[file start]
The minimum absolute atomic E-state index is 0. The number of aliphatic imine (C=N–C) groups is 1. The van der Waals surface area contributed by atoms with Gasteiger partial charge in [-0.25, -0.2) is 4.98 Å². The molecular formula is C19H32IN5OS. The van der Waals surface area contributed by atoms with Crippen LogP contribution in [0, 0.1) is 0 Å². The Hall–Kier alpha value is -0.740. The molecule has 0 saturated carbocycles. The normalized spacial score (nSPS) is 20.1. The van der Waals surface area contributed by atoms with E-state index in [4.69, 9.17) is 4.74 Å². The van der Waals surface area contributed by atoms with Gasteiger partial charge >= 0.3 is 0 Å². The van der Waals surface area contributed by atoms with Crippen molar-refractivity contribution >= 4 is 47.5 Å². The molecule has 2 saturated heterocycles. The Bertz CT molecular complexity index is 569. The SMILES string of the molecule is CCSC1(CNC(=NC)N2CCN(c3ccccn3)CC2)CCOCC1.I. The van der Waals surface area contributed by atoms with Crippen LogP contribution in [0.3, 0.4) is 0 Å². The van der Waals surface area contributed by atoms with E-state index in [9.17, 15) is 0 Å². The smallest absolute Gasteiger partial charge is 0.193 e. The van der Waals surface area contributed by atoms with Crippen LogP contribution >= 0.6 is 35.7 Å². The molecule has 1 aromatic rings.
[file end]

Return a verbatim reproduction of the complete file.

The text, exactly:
The minimum absolute atomic E-state index is 0. The number of aliphatic imine (C=N–C) groups is 1. The van der Waals surface area contributed by atoms with Gasteiger partial charge in [-0.25, -0.2) is 4.98 Å². The molecular formula is C19H32IN5OS. The van der Waals surface area contributed by atoms with Crippen LogP contribution in [0, 0.1) is 0 Å². The Hall–Kier alpha value is -0.740. The molecule has 0 saturated carbocycles. The normalized spacial score (nSPS) is 20.1. The van der Waals surface area contributed by atoms with E-state index in [4.69, 9.17) is 4.74 Å². The van der Waals surface area contributed by atoms with Gasteiger partial charge >= 0.3 is 0 Å². The van der Waals surface area contributed by atoms with Crippen molar-refractivity contribution >= 4 is 47.5 Å². The molecule has 2 saturated heterocycles. The Bertz CT molecular complexity index is 569. The SMILES string of the molecule is CCSC1(CNC(=NC)N2CCN(c3ccccn3)CC2)CCOCC1.I. The van der Waals surface area contributed by atoms with Crippen LogP contribution in [0.3, 0.4) is 0 Å². The van der Waals surface area contributed by atoms with E-state index in [9.17, 15) is 0 Å². The smallest absolute Gasteiger partial charge is 0.193 e. The van der Waals surface area contributed by atoms with Crippen LogP contribution >= 0.6 is 35.7 Å². The molecule has 1 aromatic rings.